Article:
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Confronting the New frontier in Ghana’s illicit Drug use

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“I have absolutely no pleasure in the stimulants in which I sometimes so madly indulge. It has not been in the pursuit of pleasure that I have periled life and reputation and reason. It has been the desperate attempt to escape from torturing memories, from a sense of insupportable loneliness and a dread of some strange impending doom.” Edgar Allan Poe.

In recent times, there have been many stories about the abuse of tramadol by some youth in Ghana. From kayayie to driver’s mates, through manual labourers and even armed robbers. Some are even said to use it to enhance libido and sexual drive. I have been following this commentary with considerable caution wondering what intervention I could make from a public service standpoint. There are times when some of the reportage has made me cringe and others that have made me chuckle in hilarious laughter. The fact is, like anything Ghanaian it seems we have been taken unawares by this and are even confused as to how to shut the stable doors, knowing perfectly well that the horses have bolted.

Tramadol is an opioid analgesic considered to be less addictive than many of its more renowned classmates. That notwithstanding, if used indiscriminately, it can cause considerable harm to abusers. It is relatively young. The drug having been created by a German drug company that specializes in treating pain in 1962. It was subsequently tested for 15 years in Germany, was approved and brought to the foreign market in 1977 under the name Tramal and hailed as a success by its makers.

This pharmaceutical success was followed in its wake by reports of drug abuse, dependence and addiction, especially in the United States. In recent years however reports of abuse have been more prevalent in sub-Saharan Africa and Asia. According to the World Health Organisation (WHO), “There is growing abuse of tramadol in some African and West Asian countries, as evidenced by recent large seizures of such preparations in North and West Africa. Abuse of tramadol has become a serious problem in Egypt and abuse has also been reported in Iran, Jordan, Lebanon, Libya, Mauritius, Saudi Arabia and Togo.” That Togo had been named in this 2014 WHO report was clear indication that considerable stocks of this medication had arrived at our border. Typically, very little notice was taken then until anecdotal evidence began emerging that this drug was being implicated in many violent armed robberies, a few resulting in deaths.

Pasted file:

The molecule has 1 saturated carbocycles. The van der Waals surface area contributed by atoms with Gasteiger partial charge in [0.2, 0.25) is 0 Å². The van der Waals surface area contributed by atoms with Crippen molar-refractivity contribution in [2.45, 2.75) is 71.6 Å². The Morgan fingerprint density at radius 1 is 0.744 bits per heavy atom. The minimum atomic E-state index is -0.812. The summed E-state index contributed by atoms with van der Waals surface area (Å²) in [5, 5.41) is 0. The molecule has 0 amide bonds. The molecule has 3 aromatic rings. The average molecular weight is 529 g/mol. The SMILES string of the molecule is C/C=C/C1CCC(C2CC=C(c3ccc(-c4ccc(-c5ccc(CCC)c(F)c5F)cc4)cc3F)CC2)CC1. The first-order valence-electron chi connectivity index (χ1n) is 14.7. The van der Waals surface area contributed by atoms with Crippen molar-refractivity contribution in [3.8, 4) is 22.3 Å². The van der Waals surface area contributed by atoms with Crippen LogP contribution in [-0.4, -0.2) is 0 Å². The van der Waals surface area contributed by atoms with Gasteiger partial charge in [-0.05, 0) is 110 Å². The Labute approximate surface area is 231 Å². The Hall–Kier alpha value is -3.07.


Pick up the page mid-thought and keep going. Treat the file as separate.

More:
Some have argued that regulators and law enforcement have failed us by allowing the markets to be flooded with this product. Though I empathise with their sentiments, I struggle to agree with the logic. My reason is that most of the illicit stocks of tramadol come through our very porous borders and cannot be tracked even with the best will by our regulators based on current resources. Secondly, there is considerable evidence that many who previously dealt in hard narcotics have shifted into the manufacture and trafficking of tramadol because the punishment if caught is less punitive in many countries and the risk of the death penalty virtually non-existent. This view is supported by the fact that, between February and October 2016; Benin, Ghana, Senegal and Togo all in West Africa, together seized tramadol, totalling more than 132 tons. The preparations had been concealed in sea containers sent from India and were intercepted by the local law enforcement authorities.

This new dynamic in my view calls for a rethinking of the manner in which tramadol is managed and supplied even in the regulated pharmaceutical market. Ideas like limiting supply to me are non-starters. They are because tramadol by its current classification is a prescription only medication and also a controlled drug. Ordinarily, therefore, it cannot be obtained unless with a valid prescription from a doctor and supplied under the supervision of a pharmacist. These provisions if properly enforced in itself will cut illicit supply if any from the regular supply chain. Another measure that will help, is to discourage prescribers from using tramadol as a routine medicine for the management of pain. This is actually the recommendations of the Ministry of Health’s Standard Treatment Guidelines but I am also aware that some in the same ministry are organising training sessions and encouraging the use of this product routinely. This situation if not discouraged will not help in the control of this medication. I advocate that even prior to its prescribing doctors have conversations with their patients regarding any potential risks and associated side-effects.